- Create a surfboard posture by putting your main foot in front. To transition into this position quickly, position your back foot over the fin and then swivel your front foot so that it’s side on.
- Begin paddling on the side of your board that you wish to turn (as in the conventional turn paddling method) and press hard onto your back foot such that the front of your board rises above the water.
- Continue paddling in rapid, short strokes. With each stroke, the board should move around swiftly, moving the nose around. Return your feet to their original positions to exit the turn and begin paddling on alternate sides.
Tip: Pivot turns are extremely unstable, so keep your balance in mind. You want to get the front of your board as high out of the water as possible when doing a pivot turn. Shift your weight as far backwards as possible to achieve this. Your rear foot gets the bulk of the weight, while your front foot serves solely to keep you balanced. Before turning, ensure your weight is on your back foot.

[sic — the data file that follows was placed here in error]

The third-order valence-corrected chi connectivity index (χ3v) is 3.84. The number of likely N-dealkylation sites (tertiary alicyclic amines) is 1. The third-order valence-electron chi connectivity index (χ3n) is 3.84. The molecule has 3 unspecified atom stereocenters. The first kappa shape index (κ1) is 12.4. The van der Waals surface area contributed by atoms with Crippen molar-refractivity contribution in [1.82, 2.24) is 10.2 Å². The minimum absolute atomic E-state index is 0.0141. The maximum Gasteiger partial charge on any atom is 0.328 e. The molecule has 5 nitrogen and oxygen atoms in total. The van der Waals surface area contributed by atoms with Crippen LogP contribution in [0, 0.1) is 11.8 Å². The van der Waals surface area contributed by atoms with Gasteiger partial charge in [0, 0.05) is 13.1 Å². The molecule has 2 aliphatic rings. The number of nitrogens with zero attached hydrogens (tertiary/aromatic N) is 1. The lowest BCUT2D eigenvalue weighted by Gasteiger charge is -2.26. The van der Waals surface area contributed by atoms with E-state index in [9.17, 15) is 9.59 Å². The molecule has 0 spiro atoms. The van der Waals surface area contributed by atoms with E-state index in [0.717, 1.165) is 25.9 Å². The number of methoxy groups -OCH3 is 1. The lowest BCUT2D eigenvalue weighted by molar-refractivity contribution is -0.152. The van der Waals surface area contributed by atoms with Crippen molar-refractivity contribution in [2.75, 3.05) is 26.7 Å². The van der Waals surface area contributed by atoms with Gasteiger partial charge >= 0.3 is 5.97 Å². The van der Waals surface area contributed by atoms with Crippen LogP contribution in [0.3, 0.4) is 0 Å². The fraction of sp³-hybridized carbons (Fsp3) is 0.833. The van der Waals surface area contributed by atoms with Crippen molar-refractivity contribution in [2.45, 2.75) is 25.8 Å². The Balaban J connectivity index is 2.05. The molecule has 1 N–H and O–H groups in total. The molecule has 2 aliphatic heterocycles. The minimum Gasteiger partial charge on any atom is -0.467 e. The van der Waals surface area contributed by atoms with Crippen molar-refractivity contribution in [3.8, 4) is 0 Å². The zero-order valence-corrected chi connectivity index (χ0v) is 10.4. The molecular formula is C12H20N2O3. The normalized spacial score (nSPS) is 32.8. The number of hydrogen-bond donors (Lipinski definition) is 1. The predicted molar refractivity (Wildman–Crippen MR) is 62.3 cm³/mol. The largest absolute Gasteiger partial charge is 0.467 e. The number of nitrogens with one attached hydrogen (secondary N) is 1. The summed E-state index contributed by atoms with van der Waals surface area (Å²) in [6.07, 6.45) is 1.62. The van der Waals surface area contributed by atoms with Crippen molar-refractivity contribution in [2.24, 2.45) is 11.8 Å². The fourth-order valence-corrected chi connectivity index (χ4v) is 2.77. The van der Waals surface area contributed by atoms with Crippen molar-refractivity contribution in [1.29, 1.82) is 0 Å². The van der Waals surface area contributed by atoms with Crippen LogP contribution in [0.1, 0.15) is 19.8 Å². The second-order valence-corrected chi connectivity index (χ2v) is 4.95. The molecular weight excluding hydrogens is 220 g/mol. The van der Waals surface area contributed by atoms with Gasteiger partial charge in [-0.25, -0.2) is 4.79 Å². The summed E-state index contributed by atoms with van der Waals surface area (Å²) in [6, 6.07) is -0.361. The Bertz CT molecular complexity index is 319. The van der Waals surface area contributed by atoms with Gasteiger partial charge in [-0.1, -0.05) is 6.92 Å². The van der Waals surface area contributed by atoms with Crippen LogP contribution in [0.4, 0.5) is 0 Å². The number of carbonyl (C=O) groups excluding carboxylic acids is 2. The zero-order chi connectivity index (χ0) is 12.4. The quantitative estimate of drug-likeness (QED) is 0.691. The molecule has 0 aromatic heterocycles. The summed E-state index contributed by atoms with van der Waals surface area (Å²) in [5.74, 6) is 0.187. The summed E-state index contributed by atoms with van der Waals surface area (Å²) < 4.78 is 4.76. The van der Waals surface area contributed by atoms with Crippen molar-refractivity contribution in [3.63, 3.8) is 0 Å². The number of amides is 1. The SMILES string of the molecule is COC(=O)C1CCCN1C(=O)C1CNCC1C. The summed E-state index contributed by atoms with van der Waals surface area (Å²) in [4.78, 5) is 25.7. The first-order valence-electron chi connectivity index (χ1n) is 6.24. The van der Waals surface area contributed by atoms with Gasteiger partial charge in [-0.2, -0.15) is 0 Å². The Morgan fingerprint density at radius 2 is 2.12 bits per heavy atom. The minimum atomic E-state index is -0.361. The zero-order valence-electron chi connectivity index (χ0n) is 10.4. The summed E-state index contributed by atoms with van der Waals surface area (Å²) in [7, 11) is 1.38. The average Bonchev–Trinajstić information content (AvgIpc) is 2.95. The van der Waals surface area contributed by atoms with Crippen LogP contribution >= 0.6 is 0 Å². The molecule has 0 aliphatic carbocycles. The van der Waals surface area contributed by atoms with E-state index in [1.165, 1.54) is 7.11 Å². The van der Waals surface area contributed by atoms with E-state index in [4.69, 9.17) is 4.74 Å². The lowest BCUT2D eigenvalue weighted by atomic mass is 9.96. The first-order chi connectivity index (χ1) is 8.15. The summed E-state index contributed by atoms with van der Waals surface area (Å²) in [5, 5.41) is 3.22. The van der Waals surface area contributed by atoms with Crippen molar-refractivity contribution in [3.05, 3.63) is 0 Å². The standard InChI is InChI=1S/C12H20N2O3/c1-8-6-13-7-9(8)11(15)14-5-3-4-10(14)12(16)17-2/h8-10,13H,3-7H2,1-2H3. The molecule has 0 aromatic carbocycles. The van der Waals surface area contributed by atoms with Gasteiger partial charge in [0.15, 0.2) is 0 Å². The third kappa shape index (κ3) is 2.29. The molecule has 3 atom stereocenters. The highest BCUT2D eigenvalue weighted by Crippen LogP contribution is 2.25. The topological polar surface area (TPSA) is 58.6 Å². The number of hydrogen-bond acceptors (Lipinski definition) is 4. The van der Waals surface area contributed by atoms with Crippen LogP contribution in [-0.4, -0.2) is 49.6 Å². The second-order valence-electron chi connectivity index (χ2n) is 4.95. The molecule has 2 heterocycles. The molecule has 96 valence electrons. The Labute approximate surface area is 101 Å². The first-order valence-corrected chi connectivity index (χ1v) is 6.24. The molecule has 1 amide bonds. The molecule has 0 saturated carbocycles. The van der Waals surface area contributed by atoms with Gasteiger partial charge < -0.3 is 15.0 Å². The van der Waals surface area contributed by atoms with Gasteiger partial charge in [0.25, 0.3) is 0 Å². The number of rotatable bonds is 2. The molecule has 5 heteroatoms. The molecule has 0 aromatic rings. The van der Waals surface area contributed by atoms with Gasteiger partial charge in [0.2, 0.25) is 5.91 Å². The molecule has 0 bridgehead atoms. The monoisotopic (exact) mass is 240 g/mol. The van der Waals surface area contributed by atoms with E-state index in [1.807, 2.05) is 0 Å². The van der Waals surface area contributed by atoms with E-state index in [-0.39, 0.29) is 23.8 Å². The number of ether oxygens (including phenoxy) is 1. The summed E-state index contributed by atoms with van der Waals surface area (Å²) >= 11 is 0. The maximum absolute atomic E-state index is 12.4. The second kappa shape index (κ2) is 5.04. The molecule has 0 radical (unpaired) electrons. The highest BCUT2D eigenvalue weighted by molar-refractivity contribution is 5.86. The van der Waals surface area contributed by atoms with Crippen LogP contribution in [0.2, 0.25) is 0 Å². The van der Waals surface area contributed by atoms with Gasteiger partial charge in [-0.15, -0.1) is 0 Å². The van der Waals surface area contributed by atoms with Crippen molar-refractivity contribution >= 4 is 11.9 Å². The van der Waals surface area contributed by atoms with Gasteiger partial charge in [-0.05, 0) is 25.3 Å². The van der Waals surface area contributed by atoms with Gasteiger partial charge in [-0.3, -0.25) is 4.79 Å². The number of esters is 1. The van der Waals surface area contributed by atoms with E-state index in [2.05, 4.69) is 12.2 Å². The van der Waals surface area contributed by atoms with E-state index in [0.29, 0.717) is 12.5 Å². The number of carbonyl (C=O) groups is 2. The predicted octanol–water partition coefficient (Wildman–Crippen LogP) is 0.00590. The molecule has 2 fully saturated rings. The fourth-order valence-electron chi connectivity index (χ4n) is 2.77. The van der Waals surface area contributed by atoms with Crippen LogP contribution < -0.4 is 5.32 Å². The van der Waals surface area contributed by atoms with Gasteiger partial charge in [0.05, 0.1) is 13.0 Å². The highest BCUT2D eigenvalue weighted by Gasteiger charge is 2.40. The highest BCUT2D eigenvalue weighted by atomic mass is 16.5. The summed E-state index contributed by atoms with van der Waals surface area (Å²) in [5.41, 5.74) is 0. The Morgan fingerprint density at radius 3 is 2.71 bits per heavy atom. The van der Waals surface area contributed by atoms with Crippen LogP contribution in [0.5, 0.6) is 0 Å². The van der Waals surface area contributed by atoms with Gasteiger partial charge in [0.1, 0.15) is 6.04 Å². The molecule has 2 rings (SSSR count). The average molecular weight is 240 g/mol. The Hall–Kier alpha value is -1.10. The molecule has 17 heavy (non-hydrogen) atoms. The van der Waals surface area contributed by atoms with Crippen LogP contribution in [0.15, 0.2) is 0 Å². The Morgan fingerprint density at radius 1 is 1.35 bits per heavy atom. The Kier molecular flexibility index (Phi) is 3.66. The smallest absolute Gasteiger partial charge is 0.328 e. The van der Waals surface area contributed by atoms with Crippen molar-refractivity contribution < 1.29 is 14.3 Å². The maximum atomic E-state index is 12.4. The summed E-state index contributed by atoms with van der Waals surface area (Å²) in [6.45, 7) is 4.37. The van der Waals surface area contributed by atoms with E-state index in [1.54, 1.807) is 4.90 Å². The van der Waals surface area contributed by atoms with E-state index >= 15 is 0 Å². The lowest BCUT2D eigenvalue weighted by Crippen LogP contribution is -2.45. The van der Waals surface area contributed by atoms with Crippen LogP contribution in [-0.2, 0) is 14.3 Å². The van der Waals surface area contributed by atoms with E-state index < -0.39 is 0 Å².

Getting your posture right!
Moving on to the body as a whole — your posture. Your paddle technique is greatly influenced by how you stand and position your shoulders, spine, and hips. A simple and easy approach to perfect your paddle boarding and take it to the next level is by improving your posture.
We must keep our body straight and aligned vertically in the same way that we keep our weight central horizontally over the board. Throughout the session, you should keep an eye on the following five areas on your body:
- Feet – parallel above the centerline, shoulder width apart.
- Knees - should be slightly bent and supporting your legs softly.
- Hips - should be square and forward facing.
- Shoulders – relaxed and held back while maintaining a straight back.
- Arms – should be both relaxed and powerful
Regularly performing system check on your body is an excellent habit to develop; even the pros do it! Maintain a straight back with everything aligned in order to get the most potential out of your paddling.